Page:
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Life satisfaction and sexual minorities: Evidence from Australia and the United Kingdom

Listed author(s):
  • Powdthavee, Nattavudh
  • Wooden, Mark

Very little is known about how the differential treatment of sexual minorities could influence subjective reports of overall well-being. This paper seeks to fill this gap. Data from two large surveys that provide nationally representative samples for two different countries – Australia and the UK – are used to estimate a simultaneous equations model of life satisfaction. The model allows for self-reported sexual identity to influence a measure of life satisfaction both directly and indirectly through seven different channels: (i) income; (ii) employment; (iii) health (iv) marriage and de facto relationships; (v) children; (vi) friendship networks; and (vii) education. Lesbian, gay and bisexual persons are found to be significantly less satisfied with their lives than otherwise comparable heterosexual persons. In both countries this is the result of a combination of direct and indirect effects.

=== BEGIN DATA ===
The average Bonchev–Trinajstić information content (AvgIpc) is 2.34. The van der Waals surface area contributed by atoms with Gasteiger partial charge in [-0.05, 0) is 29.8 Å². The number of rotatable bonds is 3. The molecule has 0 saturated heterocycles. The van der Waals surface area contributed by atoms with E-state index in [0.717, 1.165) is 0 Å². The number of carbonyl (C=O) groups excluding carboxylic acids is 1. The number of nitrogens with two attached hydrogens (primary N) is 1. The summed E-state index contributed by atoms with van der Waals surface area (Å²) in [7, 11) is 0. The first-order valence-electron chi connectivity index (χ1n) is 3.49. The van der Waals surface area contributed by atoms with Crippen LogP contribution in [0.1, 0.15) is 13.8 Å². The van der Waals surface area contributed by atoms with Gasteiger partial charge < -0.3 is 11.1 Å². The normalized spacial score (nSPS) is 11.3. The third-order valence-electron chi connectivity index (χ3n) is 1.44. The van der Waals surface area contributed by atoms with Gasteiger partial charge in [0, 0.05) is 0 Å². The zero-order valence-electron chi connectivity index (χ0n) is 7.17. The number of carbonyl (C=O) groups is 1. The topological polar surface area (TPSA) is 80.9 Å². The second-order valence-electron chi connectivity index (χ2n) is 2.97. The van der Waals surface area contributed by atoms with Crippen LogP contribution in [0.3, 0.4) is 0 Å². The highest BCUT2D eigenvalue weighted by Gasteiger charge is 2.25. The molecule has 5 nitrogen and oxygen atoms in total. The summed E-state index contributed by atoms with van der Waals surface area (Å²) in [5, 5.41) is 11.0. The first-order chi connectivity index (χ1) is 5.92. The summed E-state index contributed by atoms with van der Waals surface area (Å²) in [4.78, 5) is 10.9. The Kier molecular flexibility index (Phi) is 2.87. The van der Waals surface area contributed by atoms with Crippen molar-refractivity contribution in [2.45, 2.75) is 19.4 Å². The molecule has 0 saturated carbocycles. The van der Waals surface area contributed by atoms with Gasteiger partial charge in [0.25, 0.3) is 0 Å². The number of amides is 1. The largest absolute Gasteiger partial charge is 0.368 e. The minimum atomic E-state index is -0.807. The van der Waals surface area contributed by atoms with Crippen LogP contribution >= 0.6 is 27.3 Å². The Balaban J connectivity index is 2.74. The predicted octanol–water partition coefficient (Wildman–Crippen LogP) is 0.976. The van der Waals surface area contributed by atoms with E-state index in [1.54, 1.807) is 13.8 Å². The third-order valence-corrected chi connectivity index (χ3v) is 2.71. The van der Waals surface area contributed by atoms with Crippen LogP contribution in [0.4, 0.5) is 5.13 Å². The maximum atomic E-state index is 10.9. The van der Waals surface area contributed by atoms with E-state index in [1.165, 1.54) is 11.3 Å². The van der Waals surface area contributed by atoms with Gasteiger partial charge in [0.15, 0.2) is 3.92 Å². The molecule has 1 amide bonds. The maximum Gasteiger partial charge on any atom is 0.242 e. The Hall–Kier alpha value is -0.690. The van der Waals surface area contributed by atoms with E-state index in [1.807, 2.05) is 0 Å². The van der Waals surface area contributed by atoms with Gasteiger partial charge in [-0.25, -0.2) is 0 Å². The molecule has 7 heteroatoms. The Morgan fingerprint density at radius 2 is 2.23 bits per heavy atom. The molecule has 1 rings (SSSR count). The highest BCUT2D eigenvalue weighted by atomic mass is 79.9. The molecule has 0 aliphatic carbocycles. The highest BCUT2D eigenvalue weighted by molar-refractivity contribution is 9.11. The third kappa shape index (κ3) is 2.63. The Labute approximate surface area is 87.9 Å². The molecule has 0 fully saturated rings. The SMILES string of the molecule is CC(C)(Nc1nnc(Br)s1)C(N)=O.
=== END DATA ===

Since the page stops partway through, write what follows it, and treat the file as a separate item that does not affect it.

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Article provided by Elsevier in its journal Journal of Economic Behavior & Organization.

Volume (Year): 116 (2015)
Issue (Month): C ()
Pages: 107-126

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Handle: RePEc:eee:jeborg:v:116:y:2015:i:c:p:107-126
DOI: 10.1016/j.jebo.2015.04.012
Contact details of provider: Web page: http://www.elsevier.com/locate/jebo

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  17. Powdthavee, Nattavudh & Lekfuangfu, Warn N. & Wooden, Mark, 2015. "What's the good of education on our overall quality of life? A simultaneous equation model of education and life satisfaction for Australia," Journal of Behavioral and Experimental Economics (formerly The Journal of Socio-Economics), Elsevier, vol. 54(C), pages 10-21.
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